Sunday, September 27, 2015

Super Easy Fall Leaf Art Activity

I love Fall.  Here in Arizona, Autumn holds the promise of temperatures under 100 degrees!  Cooler mornings, a few changing leaves, and the ability to wear something other than shorts and t-shirts is a real treat for us.

Because we have more cactus than trees, we don't usually get to enjoy the rich colors of fall.  That said, I do love to introduce the children to this season through a variety picture books.

"With illustrations made from actual fall leaves and die-cut pages on every spread that reveal gorgeous landscape vistas, here is a playful, whimsical, and evocative book that celebrates the natural world and the rich imaginative life of children"  (Amazon)

"As the leaves fall from his favorite tree, Fletcher worries that something is terribly wrong. But then winter comes, and with it a wonderful surprise.
Do you know what it is? Join Fletcher and find out. . . ."  (Amazon)

"There are lots of beautiful fall leaves to find! Three friends have a big adventure hiking over a mountain and through a forest to collect leaves of all kinds and colors. What will they do with all their leaves at the end of the story? Jump and play in them, of course!  With easy rhyming text and fun sound effects, children will delight in this rollicking autumn story."  (Amazon)

These books are a perfect introduction to the beautiful colors of Autumn leaves.   An Autumn Leaves Art Project is a perfect follow up.  I've got a no fail, easy to create project that uses materials you've already got in your classroom.  No extra expense!

What I like most about this project is that each child's leaf is unique and beautiful.  I also appreciate the small motor skill development practiced in this project.  Younger children can NEVER have too much practice with tracing and cutting.  It's also amazing how many little ones have to practice before they get the spray bottle to work.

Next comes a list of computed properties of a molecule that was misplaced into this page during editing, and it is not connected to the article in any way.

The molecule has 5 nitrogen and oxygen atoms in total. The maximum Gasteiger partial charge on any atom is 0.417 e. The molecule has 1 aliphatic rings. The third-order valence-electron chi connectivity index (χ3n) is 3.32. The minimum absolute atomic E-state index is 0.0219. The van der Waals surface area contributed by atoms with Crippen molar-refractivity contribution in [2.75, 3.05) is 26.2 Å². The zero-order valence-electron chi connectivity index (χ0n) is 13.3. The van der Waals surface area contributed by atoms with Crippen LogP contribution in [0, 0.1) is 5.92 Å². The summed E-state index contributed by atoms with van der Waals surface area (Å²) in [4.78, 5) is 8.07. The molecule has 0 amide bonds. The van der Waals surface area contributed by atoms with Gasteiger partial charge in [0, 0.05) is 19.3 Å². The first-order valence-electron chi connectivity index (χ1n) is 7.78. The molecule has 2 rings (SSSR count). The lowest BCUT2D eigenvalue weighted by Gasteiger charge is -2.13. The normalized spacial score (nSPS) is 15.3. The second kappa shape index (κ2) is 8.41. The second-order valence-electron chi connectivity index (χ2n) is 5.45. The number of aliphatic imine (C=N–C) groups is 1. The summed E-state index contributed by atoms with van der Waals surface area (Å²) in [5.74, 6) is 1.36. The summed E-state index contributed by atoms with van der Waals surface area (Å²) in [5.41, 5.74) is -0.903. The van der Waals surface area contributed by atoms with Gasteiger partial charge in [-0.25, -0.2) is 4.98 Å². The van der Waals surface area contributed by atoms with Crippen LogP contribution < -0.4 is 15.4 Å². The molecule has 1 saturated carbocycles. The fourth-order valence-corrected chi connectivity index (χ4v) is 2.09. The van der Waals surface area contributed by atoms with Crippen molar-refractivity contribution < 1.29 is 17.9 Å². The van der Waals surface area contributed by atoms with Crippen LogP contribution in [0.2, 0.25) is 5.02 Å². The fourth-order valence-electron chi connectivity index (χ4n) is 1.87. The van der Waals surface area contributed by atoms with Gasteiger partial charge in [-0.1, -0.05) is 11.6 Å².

Supplies needed:
  • Water-based markers (brown, green, yellow, red, orange) 
  • Old file folders (I got mine from an office that was happy to get rid of them)
  • A spray bottle filled with water
  • Pencils
  • Scissors
  • Leaf templates 
Pre-Activity Notes:
  • Cover the work space with newspaper.  
  • Copy leaf patterns onto heavy scrapbook paper or file folder sheets.  Cut out and laminate.  These will be the patterns the children will trace.  

Step 1:  Cut the files folders in half (diagonally).  Give each child a file folder page.

Step 2:  Have the children fill the front of the page with the variety of colors.  Discourage the children from layering the colors.  Model filling up page with the colors side-by-side.

Step 3:  Once the page is covered with the colors, allow the children to lightly spray the page with water.  Have them carefully pick up the paper and shake it slightly (until the colors run).

Step 4:  Wait for the paper to dry.  Have the children fold the paper in half and trace a leaf pattern.    This is a great time to talk about symmetry.

Step 5:  Cut out the leaves.  Using a  black marker have the children draw in the veins.  Hang them around the room or use them with the writing prompt.  Remember, for the VERY little ones, you can always take dictation when using the writing prompt.

Pick up the complete file with directions and patterns by clicking here. (It's a FREEBIE)  


  1. I love this! I haven't heard of those books and the leaf art looks so fun.
    We're well into fall up north here. We went for a forest walk last week and admired all the pretty orange and red leaves! Here's hoping you have many days under 100 :)

  2. Great way to reuse and up-cycle!